Dayne Crist arrived at KU this season as a highly celebrated senior quarterback — the former Notre…
KU - KSU Notebook
KU coach Charlie Weis has great admiration for Kansas State head coach Bill Snyder and the KSU program. Snyder resurrected K-State football by leading the Wildcats to 11 straight bowl games between 1993-2003. After stepping down as head coach after the 2005 season, Snyder returned in 2009 and has K-State winning again. The Wildcats earned a berth in the Pin Stripe Bowl in 2010 and then played in the Cotton Bowl last season, finishing at 10-3 in 2011.
Snyder's teams have gone 16-4 against KU with only one loss in Manhattan against the Jayhawks.
"I think that since Coach Snyder's gotten to K-State, things have gone their way big time," Weis said. "A lot of times when people have a rival or an in-state rival, they want you to say negative things, but it is kind of tough for me to say anything negative about coach Snyder. First of all, I think he has a great offensive mind besides being a hell of a head coach. I like the way he creates extra gaps in the run game and how he uses misdirection to really put pressure on the defenses. If you are not sound fundamentally on defense, he will definitely expose you. ... I think if he had his druthers he would just ram it down your throat on (the ground) every play. (It's an) old school type of football and I have a lot of respect for, not only the job he has done at K-State, but him as a coach and as a person."
Weis hopes KU can eventually achieve the same success as K-State.
"I don't want every Kansas fan to be mad at me, but it's (KSU's success) actually a pretty good role model," Weis said. "Everyone wants to look at it differently than that, but from my perspective, they're doing a lot of things right. So let's try to get to the level, first. If we can get there in the not-too-distant-future, that would be a good place to get to and let's go from there. I'm not going to be dumb enough to sit there and say I'm going to wave a magic wand and it's going to happen overnight, but that's where we have to get to first.
"I'm using that as one of the things: ‘Hey, here's them, here's you. Why is that? You're all from Kansas, right? You're all from the same conference, right? You both have the same recruiting base to go off of if you wanted to, right? Then why are they this and why are you that?'"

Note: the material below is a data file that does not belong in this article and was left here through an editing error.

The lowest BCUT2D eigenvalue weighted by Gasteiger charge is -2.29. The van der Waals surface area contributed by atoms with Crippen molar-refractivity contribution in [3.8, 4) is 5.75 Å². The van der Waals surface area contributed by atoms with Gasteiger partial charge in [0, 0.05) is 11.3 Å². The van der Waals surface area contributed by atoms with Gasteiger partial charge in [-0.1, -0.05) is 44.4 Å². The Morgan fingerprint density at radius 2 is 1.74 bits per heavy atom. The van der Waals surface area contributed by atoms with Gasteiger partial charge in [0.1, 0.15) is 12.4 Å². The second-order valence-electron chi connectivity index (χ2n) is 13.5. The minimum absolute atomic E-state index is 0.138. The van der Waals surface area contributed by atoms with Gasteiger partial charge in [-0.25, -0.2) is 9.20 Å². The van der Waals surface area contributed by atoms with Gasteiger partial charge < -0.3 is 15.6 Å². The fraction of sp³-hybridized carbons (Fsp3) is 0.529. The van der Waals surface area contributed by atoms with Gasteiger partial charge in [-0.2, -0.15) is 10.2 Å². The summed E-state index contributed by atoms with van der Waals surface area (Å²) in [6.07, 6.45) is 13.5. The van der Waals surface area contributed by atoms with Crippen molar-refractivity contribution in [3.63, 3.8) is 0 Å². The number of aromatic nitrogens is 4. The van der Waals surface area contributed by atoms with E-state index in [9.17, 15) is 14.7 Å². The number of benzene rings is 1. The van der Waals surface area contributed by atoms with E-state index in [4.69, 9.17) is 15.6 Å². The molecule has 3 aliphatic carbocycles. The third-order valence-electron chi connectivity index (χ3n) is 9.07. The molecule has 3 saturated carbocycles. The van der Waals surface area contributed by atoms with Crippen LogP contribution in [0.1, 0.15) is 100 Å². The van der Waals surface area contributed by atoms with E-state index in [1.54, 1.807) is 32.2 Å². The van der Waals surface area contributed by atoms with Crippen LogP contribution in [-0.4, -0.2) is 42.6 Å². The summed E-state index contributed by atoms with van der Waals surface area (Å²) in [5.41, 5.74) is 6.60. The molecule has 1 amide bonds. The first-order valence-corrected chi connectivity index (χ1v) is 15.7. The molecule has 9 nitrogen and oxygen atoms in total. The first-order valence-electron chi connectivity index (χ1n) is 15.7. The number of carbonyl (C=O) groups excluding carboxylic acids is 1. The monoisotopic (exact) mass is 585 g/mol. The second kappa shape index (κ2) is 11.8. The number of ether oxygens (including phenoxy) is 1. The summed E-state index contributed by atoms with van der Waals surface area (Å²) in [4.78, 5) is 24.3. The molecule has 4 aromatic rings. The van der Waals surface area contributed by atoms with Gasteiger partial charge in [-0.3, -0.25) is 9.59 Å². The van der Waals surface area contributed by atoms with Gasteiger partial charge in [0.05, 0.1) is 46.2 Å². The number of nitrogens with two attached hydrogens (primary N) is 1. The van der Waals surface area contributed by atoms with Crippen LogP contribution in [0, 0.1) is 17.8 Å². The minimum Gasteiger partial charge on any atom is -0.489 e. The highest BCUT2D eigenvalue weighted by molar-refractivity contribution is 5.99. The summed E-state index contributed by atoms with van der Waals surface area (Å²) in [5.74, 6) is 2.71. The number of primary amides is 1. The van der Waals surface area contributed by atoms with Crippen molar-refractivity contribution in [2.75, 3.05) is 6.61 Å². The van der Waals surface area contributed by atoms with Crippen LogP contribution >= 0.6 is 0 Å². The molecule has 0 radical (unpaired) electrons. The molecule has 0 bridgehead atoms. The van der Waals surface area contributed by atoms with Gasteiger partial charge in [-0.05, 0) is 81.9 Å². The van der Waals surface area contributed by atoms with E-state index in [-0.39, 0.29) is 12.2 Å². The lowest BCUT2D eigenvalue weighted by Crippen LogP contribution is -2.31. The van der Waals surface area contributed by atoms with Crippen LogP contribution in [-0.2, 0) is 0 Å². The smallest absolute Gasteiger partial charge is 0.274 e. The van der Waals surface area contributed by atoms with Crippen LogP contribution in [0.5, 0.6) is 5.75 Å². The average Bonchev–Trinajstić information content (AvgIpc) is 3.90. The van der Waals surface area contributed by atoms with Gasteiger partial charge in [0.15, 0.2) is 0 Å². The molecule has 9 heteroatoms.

NO POINTING FINGERS: ALL IN THIS TOGETHER
Weis said his team is still battling despite its 1-3 start. He stressed everyone is united in trying to turn the program around.
"I think the most important thing is to make sure that they know that you're not pointing the finger at them for being the reason why we're losing," Weis said. "I think that's a very important point, because you're never going to flip the switch. You're never going to get them over the hump if they think that you're not in there with them. They've got to know that you're in there battling with them for every second, because most of them are going to keep battling right along with you. As long as they keep battling, the switch is going to get flipped. You just don't know when that's going to happen."
PIERSON A SPEED BURNER
Sophomore running back Tony Pierson has been one of the bright spots this season. A speed burner, Pierson leads the team in rushing with 309 yards (5.3 yards per carry). He's also tied for second on the squad with nine receptions for 135 yards, while leading the Jayhawks in all-purpose yardage with 456 total yards (114 yards per game).
The East St. Louis, Ill., native has been using his speed to run past most defenders since he began playing football at age 5.
"I wouldn't say I was faster than everybody else, but I had speed growing up so I used it to my advantage on the football field," Pierson said. "I was always littler than everybody, so I used my speed."
He admits he really didn't train growing up as a runner.
"I only ran track when I was in seventh grade. I guess it (speed) was just God given," Pierson said.
Pierson said he models his game after "speed backs" Chris Johnson of the Tennessee Titans and the Kansas City Chiefs' Jamaal Charles.
"I like them a lot," Pierson said. "They're not really big backs, but they're bigger than me. I base my game off them."
Like Johnson and Charles, Pierson is on a mission during each game day.
"I go into the game with a chip on my shoulder every week and try to go out there and play with confidence and do what I can for the team," Pierson said.
KU running backs coach Reggie Mitchell lauds Pierson's toughness. Pierson, who carried the ball 20 times against South Dakota State in the season opener, has upped his carries per game to 14.5 this season from 6.5 in 2011.
"That's a credit to him and the strength staff," Mitchell said. "When coach Weis got here, that was going to be a big emphasis on him being able to get a little bit stronger, a little bit bigger as far as being able to take more of a beating (with more carries). So I've been very pleased with him.
"(I love his) ability to make big plays for us," Mitchell added. "Really, he's improved 100 percent in his overall approach to the game."
With last season's leading rusher James Sims back in action after suspended the first three games, Pierson's carries will likely be reduced. Pierson carried the ball 10 times for 30 yards the last game against Northern Illinois on Sept. 22, while Sims rushed for 91 yards on 18 carries.
Pierson loves having Sims back in the lineup.
"That's good for the team because James is a very good player," Pierson said. "Anything to win the game. ... All the running backs are going to get their share of touches."
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